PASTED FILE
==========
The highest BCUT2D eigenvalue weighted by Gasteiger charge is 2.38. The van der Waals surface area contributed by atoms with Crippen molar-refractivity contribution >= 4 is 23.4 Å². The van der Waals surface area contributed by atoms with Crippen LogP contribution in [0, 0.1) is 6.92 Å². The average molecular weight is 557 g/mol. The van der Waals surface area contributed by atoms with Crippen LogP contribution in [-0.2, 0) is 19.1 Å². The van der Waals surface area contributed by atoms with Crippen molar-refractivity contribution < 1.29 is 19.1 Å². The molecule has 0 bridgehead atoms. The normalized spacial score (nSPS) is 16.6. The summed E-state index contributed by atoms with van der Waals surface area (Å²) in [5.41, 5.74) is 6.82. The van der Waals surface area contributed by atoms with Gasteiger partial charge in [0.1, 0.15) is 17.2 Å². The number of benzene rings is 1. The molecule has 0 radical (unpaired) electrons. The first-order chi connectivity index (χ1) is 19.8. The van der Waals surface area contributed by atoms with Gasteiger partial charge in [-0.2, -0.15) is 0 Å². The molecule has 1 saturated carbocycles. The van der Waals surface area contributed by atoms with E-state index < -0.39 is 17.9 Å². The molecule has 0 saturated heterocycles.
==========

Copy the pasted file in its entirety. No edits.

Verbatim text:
The highest BCUT2D eigenvalue weighted by Gasteiger charge is 2.38. The van der Waals surface area contributed by atoms with Crippen molar-refractivity contribution >= 4 is 23.4 Å². The van der Waals surface area contributed by atoms with Crippen LogP contribution in [0, 0.1) is 6.92 Å². The average molecular weight is 557 g/mol. The van der Waals surface area contributed by atoms with Crippen LogP contribution in [-0.2, 0) is 19.1 Å². The van der Waals surface area contributed by atoms with Crippen molar-refractivity contribution < 1.29 is 19.1 Å². The molecule has 0 bridgehead atoms. The normalized spacial score (nSPS) is 16.6. The summed E-state index contributed by atoms with van der Waals surface area (Å²) in [5.41, 5.74) is 6.82. The van der Waals surface area contributed by atoms with Gasteiger partial charge in [0.1, 0.15) is 17.2 Å². The number of benzene rings is 1. The molecule has 0 radical (unpaired) electrons. The first-order chi connectivity index (χ1) is 19.8. The van der Waals surface area contributed by atoms with Gasteiger partial charge in [-0.2, -0.15) is 0 Å². The molecule has 1 saturated carbocycles. The van der Waals surface area contributed by atoms with E-state index < -0.39 is 17.9 Å². The molecule has 0 saturated heterocycles.